Australian Open 2023: Murray roars at 4.05 in the morning | Sports

“It’s fantastic, fantastic. But I also want to sleep…”.

It is 4:15 in the morning in Melbourne and the Scotsman Andy Murray, a challenge to logic and a winner against Thanasi Kokkinakis, reflects before the journalists in the mixed zone that the ATP Communication department has improvised in one of the galleries of the Margaret Court track for the hero of the day, or rather of the night, to express himself. Ten minutes earlier, at 4.05, the 35-year-old tennis player from Dunblane signed one of those comebacks (4-7, 6-7(4), 7-6(5), 6-3 and 7-5) that leave a mark forever; not so much because of the level of tennis as because of the background. In an evening that apparently shouldn’t have any major significance, Australia cheers on an everlasting guerrilla. Immortal, sportingly speaking.

Murray, the boy who survived the biggest child massacre in UK history, the intruder who dared to dispute the three-way hegemony of Nadal, Federer and Djokovic, is a kind of superman. Despite undergoing surgery twice and playing with a titanium hip; despite having announced four years ago that he couldn’t take it anymore, that the pain was too heavy and that the trip had to end now; Despite the experts who predict that at one time or another the structure that holds his waist may break (literally); despite the fact that the best times have passed and he is not even among the 50 best in the ranking. Despite everything, the British is already one of the characters of this Australian Open, regardless of what happens in the third round or in which season he finds the limit. Maybe Roberto Bautista will mark it on Saturday. But it doesn’t matter. Murray was, is and will be Murray. Living history of the sport of him.

“It’s the longest game I’ve ever played. [5h 45m]. By far, the most extensive… The conditions, that is what has happened ”, he qualifies. “It’s cold, playing at this time and with balls like these… The points were going to be long,” continued the Scotsman, who not long ago tried to rejoin the circuit by testing himself in challengers and that in 2019, given that his hip seemed hopeless, he said goodbye to tennis in a duel precisely with Bautista, also in Melbourne. Crying, emotion, hugs, a heartfelt video of colleagues. It was his goodbye, but she was too keen on him. So Murray, the Sir, fought with everything, continued to deny all those theories that said that he would not last more than three or four games and returned.

He is no longer the tennis player who reached the top, the one who won three majors, Olympic metals, the Davis Cup and various distinctions. However, he retains all the aroma and is still able to continue leaving notches. The latter is recorded as the second longest match in the history of the tournament –behind the final between Nadal and Djokovic in 2012, resolved after 5h 53m– and the third latest in history –exceeded only by the late nights starring Alexander Zverev and Jenson Brooksby last year in Acapulco, sealed at 4.54, and Lleyton Hewitt-Marcos Baghdatis at the 2008 Australian Open, concluded at 4.34–.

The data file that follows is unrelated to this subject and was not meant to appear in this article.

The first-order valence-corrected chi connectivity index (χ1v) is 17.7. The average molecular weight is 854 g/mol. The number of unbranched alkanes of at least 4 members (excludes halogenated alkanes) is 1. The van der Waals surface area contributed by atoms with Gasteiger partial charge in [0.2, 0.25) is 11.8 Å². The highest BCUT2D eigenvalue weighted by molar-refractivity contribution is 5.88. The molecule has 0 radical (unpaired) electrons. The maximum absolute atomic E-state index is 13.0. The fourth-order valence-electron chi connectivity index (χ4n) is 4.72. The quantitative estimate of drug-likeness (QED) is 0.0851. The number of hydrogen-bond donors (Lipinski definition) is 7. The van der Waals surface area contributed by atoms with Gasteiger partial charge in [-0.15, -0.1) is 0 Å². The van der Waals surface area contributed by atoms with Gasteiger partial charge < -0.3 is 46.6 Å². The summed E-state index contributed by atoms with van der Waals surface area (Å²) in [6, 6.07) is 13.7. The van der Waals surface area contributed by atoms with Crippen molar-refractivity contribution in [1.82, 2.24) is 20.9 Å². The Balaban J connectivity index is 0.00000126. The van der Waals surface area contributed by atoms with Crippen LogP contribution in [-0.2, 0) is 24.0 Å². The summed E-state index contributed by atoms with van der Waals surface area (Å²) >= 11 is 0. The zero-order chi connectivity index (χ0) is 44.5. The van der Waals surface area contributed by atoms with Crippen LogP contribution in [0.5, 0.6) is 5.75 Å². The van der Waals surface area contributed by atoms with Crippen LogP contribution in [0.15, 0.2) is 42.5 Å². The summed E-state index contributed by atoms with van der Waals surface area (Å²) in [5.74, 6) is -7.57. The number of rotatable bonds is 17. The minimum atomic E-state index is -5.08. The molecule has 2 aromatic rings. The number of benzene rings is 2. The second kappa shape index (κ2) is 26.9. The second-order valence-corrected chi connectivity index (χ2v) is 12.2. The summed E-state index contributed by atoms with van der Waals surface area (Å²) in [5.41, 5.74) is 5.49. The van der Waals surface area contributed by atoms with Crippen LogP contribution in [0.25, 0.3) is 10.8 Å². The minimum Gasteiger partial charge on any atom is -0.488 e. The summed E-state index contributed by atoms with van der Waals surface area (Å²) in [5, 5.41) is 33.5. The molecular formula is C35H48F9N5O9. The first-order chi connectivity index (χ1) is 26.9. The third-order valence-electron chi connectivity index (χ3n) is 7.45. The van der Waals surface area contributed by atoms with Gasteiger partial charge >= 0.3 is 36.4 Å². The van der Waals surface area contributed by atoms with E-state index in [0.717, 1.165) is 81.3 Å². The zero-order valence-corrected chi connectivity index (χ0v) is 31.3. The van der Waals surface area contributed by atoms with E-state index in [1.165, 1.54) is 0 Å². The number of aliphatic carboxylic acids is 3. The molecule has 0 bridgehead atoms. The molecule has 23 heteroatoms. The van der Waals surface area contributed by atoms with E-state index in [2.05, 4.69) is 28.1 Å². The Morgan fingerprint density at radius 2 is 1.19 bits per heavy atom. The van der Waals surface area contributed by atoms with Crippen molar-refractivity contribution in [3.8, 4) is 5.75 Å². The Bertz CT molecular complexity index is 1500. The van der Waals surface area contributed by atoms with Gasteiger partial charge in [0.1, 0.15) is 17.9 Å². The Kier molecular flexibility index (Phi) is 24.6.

The king of great comebacks

It is Murray, the proud Scotsman who voted for the independence of his country in 2014, committed to the environment – ​​“before he went on a private flight, now by electric car”, he told EL PAÍS in May during a meeting in Madrid– and also a father of a family, four children. “Instead of being an epic Murray-Kokinnakis, it’s more like a farce,” he laments for hours; “If my son was a ball boy and came home at five in the morning, I wouldn’t like it at all; he is not good for them, neither for the referees nor for the fans nor for us, the players. We have been talking about it for a long time, but when you start so late and these conditions exist…”.

It’s Murray, 250 games already in the majors, the survivor who has been able to come back from two sets against him the most times, 11 in total for the 10 of Federer, Boris Becker and Aaron Krickstein. A nocturnal animal who in 2009, along with Wawrinka, signed the first match with artificial light at Wimbledon, where in 2012 he broke by three minutes, against Baghdatis, the time limit of 11:00 p.m. in the London tournament. It is Murray the marathon runner, 4h 49m in the previous scale against Matteo Berrettini and standing after another five; 10h 34m between chest and back in just two games. It is Murray, mirror and passionate like few others, absolute ardor in seniority. This is attested by Bautista, who answers a question from this newspaper.

“Passion and love for tennis lead him to do everything he does and achieve everything he has achieved. He loves tennis and does whatever it takes to stay here on the circuit; he enjoys competing and playing; There are people who share it and others who don’t, but he has a dedication to his sport and an exemplary ability to excel and worthy of admiration. Not everyone would be able to do what he has done.” Indeed, Andy Murray is made of a different material.

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